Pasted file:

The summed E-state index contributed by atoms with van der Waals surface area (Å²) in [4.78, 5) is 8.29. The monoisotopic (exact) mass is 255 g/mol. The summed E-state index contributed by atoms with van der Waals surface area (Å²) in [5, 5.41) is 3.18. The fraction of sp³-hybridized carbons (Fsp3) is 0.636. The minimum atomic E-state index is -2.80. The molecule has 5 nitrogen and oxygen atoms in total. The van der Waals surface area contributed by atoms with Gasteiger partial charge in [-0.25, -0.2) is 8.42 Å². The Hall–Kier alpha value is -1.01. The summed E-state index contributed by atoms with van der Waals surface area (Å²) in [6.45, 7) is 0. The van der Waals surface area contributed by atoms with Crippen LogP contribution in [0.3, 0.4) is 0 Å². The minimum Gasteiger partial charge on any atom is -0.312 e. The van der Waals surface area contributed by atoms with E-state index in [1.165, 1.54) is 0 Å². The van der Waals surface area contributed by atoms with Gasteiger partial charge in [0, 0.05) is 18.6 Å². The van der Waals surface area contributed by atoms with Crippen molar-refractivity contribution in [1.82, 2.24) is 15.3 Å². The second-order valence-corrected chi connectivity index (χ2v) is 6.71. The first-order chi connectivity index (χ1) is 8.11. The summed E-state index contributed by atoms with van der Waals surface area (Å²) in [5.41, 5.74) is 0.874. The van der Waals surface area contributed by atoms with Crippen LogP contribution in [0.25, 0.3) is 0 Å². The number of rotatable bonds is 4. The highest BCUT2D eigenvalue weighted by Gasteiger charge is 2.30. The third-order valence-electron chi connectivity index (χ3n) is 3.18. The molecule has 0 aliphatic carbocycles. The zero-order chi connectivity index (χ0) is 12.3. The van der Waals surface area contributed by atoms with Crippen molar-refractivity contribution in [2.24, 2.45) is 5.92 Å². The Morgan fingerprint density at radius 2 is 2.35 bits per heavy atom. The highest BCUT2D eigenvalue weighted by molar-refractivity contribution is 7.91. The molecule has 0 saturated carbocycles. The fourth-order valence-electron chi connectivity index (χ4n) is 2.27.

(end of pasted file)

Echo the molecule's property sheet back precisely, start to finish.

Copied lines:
The summed E-state index contributed by atoms with van der Waals surface area (Å²) in [4.78, 5) is 8.29. The monoisotopic (exact) mass is 255 g/mol. The summed E-state index contributed by atoms with van der Waals surface area (Å²) in [5, 5.41) is 3.18. The fraction of sp³-hybridized carbons (Fsp3) is 0.636. The minimum atomic E-state index is -2.80. The molecule has 5 nitrogen and oxygen atoms in total. The van der Waals surface area contributed by atoms with Gasteiger partial charge in [-0.25, -0.2) is 8.42 Å². The Hall–Kier alpha value is -1.01. The summed E-state index contributed by atoms with van der Waals surface area (Å²) in [6.45, 7) is 0. The van der Waals surface area contributed by atoms with Crippen LogP contribution in [0.3, 0.4) is 0 Å². The minimum Gasteiger partial charge on any atom is -0.312 e. The van der Waals surface area contributed by atoms with E-state index in [1.165, 1.54) is 0 Å². The van der Waals surface area contributed by atoms with Gasteiger partial charge in [0, 0.05) is 18.6 Å². The van der Waals surface area contributed by atoms with Crippen molar-refractivity contribution in [1.82, 2.24) is 15.3 Å². The second-order valence-corrected chi connectivity index (χ2v) is 6.71. The first-order chi connectivity index (χ1) is 8.11. The summed E-state index contributed by atoms with van der Waals surface area (Å²) in [5.41, 5.74) is 0.874. The van der Waals surface area contributed by atoms with Crippen LogP contribution in [0.25, 0.3) is 0 Å². The number of rotatable bonds is 4. The highest BCUT2D eigenvalue weighted by Gasteiger charge is 2.30. The third-order valence-electron chi connectivity index (χ3n) is 3.18. The molecule has 0 aliphatic carbocycles. The zero-order chi connectivity index (χ0) is 12.3. The van der Waals surface area contributed by atoms with Crippen molar-refractivity contribution in [2.24, 2.45) is 5.92 Å². The Morgan fingerprint density at radius 2 is 2.35 bits per heavy atom. The highest BCUT2D eigenvalue weighted by molar-refractivity contribution is 7.91. The molecule has 0 saturated carbocycles. The fourth-order valence-electron chi connectivity index (χ4n) is 2.27.